Why Basquiat’s Heads Are His Most Sought-After Works
By Shannon Lee
Portrait of Jean-Michel Basquiat paints in St. Moritz, Switzerland, 1983. Photo by Lee Jaffe. Image via Getty Images. In the past few years, there’s been a discernible, record-breaking trend developing around Jean Michel-Basquiat’s depictions of heads. In 2017, his canvas Untitled (1982) sold for an astounding $110.4 million at a Sotheby’s evening sale. At the time, it was the sixth-biggest sale ever made at auction and catapulted Basquiat into art-world immortality as the most expensive American artist ever sold on the secondary market. Japanese e-commerce billionaire Yusaku Maezawa quickly revealed himself as the buyer and sent the work on a global museum tour that started at the artist’s hometown institution, the Brooklyn Museum. Basquiat’s third-highest auction record, meanwhile, is another 1982 painting, Dustheads, which sold for $48.8 million in 2013 at Christie’s and features not one but two manically grinning skulls.
Last month, a Basquiat head broke yet another auction record at Sotheby’s. Also an untitled 1982 work, this latest sale was a drawing that sold for a hammer price of $13.1 million ($15.1 million with fees) to an online bidder, making it the auction house’s highest online sale ever. It also smashed the record for a Basquiat work on paper. Tomorrow, Christie’s will offer its own Basquiat head—an untitled work on paper from 1982 with a pre-sale estimate of $3 million to $5 million—in its global virtual sale. So what is it about these cranial works that make them such hot-ticket items?
“When we look at the whole scope of his lexicon, the head really stands out as the most primal expression and has now become one of the most iconic articulations of his mastery as a painter, draftsman, and colorist,” said David Galperin, head of evening sales at Sotheby’s. The head in Maezawa’s painting is scrawled deftly onto a heavily worked, patchy azure canvas. His heavy, frenetic oilstick marks are characteristically bold and decisive, carving out a barred set of teeth and a pair of unlidded eyes that gaze out past the viewer and into infinity, like an echo of Edvard Munch’s harrowing Scream (1893).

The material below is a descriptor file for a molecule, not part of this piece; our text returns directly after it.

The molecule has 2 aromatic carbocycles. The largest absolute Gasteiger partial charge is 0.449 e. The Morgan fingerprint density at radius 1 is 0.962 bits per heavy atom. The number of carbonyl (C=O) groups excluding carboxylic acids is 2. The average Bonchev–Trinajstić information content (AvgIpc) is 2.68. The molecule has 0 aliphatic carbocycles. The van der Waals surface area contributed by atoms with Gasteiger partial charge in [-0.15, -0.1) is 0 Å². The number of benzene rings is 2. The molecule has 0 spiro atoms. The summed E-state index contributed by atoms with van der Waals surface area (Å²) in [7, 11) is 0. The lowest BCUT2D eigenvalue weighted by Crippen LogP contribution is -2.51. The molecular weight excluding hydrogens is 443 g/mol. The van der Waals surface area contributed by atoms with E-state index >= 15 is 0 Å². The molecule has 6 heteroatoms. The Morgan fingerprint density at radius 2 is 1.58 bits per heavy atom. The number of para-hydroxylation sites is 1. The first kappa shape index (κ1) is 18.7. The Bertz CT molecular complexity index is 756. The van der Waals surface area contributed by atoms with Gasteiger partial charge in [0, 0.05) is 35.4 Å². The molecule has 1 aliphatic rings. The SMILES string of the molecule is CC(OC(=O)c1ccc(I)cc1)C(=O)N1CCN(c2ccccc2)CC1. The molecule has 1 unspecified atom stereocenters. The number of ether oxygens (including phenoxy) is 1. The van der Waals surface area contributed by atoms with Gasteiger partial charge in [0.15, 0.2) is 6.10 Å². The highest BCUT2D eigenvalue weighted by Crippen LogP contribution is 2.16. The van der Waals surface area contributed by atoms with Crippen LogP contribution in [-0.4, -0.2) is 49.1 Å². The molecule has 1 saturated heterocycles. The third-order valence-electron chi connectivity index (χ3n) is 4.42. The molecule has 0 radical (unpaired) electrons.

Largely regarded as a form of self-portraiture, Basquiat’s heads are often seen as some of his most autobiographical works. “There’s a Christ-like figure that comes into a lot of Basquiats, represented by both the halo and the crown of thorns,” said Brett Gorvy of Lévy Gorvy gallery. “He’s presenting himself as both a victim and a vanquisher. That’s something that’s very present in his heads.” The gallery is currently showing an untitled Basquiat head painting from 1982 through an online viewing room and by appointment at its Hong Kong space; it is one of three large-scale works Basquiat made in a famous series exploring the image of the prophet. Another painting from the series, Untitled (Prophet I) (1982), sold at Sotheby’s in 2008 for $9.5 million.
Jean-Michel Basquiat, Untitled, 1982. Courtesy of Sotheby’s.
Jean-Michel Basquiat, Untitled, 1984. © The Estate of Jean-Michel Basquiat. Photo by Kitmin Lee. Courtesy of Lévy Gorvy. One of Basquiat’s most famous head paintings is an untitled work from 1981 that is among the holdings of mega-collectors Edythe and Eli Broad’s Los Angeles museum, The Broad. Approached with the same kind of haptic intensity as his record-setting 1982 painting, the skull in the Broad collection reveals both its interior and exterior, reminiscent of anatomical drawings. Atop the head is an array of bristles that can be read as hair or, more alluringly, as an abstracted crown of thorns. While Maezawa’s head painting possesses a loud, gnashing, and confident aura, the mood of the Broads’ skull is far more subdued, or even melancholic. Given the artist’s untimely death at the age of 27, these images have a haunting and undeniably powerful presence.
Basquiat’s use of skulls is also deeply rooted in his identity as a Black artist in America. They are strongly evocative of African masks, which have been so fetishized by the art market since modernists like Picasso appropriated them from their native contexts. For Basquiat, these skulls are gestures toward cultural reclamation. They also allude to the Haitian heritage on Basquiat’s father’s side—specifically the vodou religion, which is replete with skull symbolism.
Shannon Lee is Artsy’s Associate Editor.